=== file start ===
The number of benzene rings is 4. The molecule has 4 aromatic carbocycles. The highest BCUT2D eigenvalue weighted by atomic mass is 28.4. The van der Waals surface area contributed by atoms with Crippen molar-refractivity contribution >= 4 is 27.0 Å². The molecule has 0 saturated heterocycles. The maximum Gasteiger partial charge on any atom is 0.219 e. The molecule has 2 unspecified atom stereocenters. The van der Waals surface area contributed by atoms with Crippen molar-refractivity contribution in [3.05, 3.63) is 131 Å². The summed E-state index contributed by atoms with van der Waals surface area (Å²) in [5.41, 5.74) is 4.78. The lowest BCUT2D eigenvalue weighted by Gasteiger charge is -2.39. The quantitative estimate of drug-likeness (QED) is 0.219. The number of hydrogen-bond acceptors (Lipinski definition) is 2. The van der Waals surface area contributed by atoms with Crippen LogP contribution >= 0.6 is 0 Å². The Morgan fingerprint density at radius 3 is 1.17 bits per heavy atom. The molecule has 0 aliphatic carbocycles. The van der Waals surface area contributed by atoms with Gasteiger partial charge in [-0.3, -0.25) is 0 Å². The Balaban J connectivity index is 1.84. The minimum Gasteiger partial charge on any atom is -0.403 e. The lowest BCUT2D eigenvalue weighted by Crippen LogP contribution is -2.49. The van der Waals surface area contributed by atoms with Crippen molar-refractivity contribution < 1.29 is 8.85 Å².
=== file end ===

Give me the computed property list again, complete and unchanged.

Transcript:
The number of benzene rings is 4. The molecule has 4 aromatic carbocycles. The highest BCUT2D eigenvalue weighted by atomic mass is 28.4. The van der Waals surface area contributed by atoms with Crippen molar-refractivity contribution >= 4 is 27.0 Å². The molecule has 0 saturated heterocycles. The maximum Gasteiger partial charge on any atom is 0.219 e. The molecule has 2 unspecified atom stereocenters. The van der Waals surface area contributed by atoms with Crippen molar-refractivity contribution in [3.05, 3.63) is 131 Å². The summed E-state index contributed by atoms with van der Waals surface area (Å²) in [5.41, 5.74) is 4.78. The lowest BCUT2D eigenvalue weighted by Gasteiger charge is -2.39. The quantitative estimate of drug-likeness (QED) is 0.219. The number of hydrogen-bond acceptors (Lipinski definition) is 2. The van der Waals surface area contributed by atoms with Crippen LogP contribution >= 0.6 is 0 Å². The Morgan fingerprint density at radius 3 is 1.17 bits per heavy atom. The molecule has 0 aliphatic carbocycles. The van der Waals surface area contributed by atoms with Gasteiger partial charge in [-0.3, -0.25) is 0 Å². The Balaban J connectivity index is 1.84. The minimum Gasteiger partial charge on any atom is -0.403 e. The lowest BCUT2D eigenvalue weighted by Crippen LogP contribution is -2.49. The van der Waals surface area contributed by atoms with Crippen molar-refractivity contribution < 1.29 is 8.85 Å².